Manjimup ratepayers will pay a minimum of 3.9% more this financial year.
Rates will increase by at least $27 — from $692 to $719 — slightly lower than last year’s 5.5% rise.
Manjimup shire president Wade De Campo said council had tried to take into account the financial pressures ratepayers were under from the local and global economies.
Council had shaved $600,000 off the budget in order to ‘get it where they wanted’, he said.
‘‘We try to manage ratepayers’ money like it was our own — that is, in a responsible manner the way any private enterprise would,’’ Cr De Campo said.
‘‘We ensure we spend frugally in areas that we need to in order to get good outcomes for the community and hopefully create a place people are proud to live in.’’
While the carbon tax had not affected the council’s budget calculations yet, it was expected to in the future, Cr De Campo said.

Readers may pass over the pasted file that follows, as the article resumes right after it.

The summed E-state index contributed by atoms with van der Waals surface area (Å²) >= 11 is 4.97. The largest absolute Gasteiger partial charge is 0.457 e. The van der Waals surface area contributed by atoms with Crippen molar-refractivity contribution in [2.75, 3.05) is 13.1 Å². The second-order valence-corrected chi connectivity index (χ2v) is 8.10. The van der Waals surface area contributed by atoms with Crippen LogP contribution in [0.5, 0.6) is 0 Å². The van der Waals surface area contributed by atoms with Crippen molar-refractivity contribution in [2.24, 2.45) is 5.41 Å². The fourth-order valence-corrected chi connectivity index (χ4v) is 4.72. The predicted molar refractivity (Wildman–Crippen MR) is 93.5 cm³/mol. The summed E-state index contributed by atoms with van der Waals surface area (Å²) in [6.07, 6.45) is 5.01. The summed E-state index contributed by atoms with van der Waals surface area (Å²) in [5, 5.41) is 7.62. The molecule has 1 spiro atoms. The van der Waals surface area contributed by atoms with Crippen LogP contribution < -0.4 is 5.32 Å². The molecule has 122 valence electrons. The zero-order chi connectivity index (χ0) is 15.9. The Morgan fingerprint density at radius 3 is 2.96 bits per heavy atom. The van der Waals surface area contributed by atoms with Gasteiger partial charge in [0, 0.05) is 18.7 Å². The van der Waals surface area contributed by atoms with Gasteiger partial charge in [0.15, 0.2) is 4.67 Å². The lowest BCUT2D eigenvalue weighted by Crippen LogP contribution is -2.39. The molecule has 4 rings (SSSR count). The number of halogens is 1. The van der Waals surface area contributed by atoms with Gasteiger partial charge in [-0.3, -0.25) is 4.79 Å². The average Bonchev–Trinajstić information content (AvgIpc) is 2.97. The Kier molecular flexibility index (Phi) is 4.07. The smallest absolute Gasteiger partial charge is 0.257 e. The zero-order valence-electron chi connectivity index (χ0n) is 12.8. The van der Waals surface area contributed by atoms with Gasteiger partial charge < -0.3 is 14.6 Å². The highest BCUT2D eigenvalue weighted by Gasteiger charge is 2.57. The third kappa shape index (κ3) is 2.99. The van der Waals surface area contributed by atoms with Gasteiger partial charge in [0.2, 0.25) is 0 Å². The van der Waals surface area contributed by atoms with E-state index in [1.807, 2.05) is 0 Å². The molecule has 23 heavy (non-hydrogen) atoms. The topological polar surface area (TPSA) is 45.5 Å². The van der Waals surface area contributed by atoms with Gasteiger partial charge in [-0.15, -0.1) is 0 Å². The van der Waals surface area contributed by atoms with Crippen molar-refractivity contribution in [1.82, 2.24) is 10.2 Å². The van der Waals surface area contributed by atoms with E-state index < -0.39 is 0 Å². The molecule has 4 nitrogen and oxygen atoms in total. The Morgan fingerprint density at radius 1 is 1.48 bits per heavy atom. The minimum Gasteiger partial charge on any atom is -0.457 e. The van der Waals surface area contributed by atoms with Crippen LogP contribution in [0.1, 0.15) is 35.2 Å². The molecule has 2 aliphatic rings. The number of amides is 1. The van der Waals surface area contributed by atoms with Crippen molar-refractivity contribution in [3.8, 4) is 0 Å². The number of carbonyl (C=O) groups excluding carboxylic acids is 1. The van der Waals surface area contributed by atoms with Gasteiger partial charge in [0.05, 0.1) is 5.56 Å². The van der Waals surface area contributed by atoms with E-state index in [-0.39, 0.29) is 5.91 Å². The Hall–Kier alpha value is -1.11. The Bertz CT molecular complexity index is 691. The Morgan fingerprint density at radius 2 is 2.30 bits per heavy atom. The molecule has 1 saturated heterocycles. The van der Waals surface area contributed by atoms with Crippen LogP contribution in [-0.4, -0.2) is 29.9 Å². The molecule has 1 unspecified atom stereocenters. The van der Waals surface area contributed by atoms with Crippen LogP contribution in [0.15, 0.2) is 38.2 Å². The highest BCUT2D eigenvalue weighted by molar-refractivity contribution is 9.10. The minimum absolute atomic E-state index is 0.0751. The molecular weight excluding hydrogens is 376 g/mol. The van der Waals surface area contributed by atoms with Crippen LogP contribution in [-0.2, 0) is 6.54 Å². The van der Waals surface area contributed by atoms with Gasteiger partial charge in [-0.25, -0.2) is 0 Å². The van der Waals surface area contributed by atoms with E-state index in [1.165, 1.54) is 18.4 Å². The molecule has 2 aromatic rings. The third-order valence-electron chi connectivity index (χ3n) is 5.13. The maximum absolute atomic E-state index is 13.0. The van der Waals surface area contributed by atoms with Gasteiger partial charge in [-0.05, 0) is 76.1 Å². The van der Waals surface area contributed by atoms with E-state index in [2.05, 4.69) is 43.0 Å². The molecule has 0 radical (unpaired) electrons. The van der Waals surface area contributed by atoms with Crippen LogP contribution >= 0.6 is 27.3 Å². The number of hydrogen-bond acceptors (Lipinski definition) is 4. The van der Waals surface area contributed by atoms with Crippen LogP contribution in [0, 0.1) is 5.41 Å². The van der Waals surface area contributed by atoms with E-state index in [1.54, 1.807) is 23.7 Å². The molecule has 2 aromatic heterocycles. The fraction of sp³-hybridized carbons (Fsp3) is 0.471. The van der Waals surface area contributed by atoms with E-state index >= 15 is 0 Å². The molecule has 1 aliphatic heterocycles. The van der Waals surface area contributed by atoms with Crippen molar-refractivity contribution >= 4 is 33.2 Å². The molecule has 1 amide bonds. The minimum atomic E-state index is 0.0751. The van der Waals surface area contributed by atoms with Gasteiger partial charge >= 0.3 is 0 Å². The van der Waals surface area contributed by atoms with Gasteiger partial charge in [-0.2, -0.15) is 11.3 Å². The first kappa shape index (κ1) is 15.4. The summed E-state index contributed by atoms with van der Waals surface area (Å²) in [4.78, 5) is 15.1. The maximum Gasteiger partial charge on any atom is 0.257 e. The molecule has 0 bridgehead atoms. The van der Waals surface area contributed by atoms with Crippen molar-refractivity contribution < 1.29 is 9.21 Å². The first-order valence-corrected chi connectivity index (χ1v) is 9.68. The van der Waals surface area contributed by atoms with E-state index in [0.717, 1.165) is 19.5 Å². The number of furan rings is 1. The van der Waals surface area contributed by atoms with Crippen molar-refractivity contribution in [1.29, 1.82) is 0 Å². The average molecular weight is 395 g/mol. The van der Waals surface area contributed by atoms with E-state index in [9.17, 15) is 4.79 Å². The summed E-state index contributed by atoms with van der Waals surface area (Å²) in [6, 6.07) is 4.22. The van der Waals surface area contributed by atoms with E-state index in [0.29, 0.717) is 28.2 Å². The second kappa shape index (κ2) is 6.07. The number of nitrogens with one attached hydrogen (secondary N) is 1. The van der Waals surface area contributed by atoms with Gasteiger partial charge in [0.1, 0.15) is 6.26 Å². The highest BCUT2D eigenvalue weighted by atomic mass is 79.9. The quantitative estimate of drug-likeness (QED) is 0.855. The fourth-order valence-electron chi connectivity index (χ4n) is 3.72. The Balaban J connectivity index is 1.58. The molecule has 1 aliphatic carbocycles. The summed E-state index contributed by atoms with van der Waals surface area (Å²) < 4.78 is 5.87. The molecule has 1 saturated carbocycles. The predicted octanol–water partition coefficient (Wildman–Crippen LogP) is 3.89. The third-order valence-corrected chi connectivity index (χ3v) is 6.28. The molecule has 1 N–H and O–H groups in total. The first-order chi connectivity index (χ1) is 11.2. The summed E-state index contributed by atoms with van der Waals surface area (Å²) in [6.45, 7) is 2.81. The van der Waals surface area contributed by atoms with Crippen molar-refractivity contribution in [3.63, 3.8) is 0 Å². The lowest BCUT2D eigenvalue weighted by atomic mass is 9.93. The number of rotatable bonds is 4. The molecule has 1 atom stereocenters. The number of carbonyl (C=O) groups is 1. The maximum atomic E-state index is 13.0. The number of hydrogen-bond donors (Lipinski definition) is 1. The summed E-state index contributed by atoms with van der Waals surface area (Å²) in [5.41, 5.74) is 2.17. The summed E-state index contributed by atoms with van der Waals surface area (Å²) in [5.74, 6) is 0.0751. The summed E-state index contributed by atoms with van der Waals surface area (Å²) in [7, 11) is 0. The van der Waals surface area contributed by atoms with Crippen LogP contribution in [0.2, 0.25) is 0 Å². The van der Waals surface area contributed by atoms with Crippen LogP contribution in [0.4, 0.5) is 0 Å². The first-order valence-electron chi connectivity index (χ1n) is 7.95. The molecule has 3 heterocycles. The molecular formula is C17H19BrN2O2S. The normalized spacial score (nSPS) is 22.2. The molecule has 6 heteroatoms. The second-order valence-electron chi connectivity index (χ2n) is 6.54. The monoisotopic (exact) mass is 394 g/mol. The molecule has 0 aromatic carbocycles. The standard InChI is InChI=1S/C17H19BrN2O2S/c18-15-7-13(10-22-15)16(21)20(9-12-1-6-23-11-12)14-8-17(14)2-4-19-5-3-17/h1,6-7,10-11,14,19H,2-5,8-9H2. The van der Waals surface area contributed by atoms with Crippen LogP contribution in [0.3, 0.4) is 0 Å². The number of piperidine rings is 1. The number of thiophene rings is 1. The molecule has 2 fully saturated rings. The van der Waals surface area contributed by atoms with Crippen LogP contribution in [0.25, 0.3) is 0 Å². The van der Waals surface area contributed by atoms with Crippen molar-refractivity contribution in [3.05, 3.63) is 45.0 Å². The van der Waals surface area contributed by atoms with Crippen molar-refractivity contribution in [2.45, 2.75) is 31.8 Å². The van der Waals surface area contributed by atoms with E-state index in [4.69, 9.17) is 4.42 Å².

‘‘The carbon tax will only have a minimal effect on what we are doing, but that is not to say it won’t have more of an effect in the future,’’ he said.
‘‘We will have to wait and see how it affects our waste costs, but obviously it is already affecting our electricity bills in a relatively small way.’’
Manjimup Chamber of Commerce president NathanWalter said while he appreciated the council’s efforts to keep the rate rise just above the WA inflation figure, the increase would still be painful for ratepayers.
‘‘Ratepayers will be happy with 3.9 per cent compared to 5.5% last year, but it’s still a kick in the guts for those who are already struggling in the face of the carbon tax and increasing food costs,’’ Mr Walter said.
While the national inflation rate is only 1.2%, WA’s is 3.6%, largely due to the State’s booming mining sector, he said.‘‘The trouble is what’s happening in the mining sector is not reflected in our local economy, where most people don’t have much left over from their pay each week,’’ he said.
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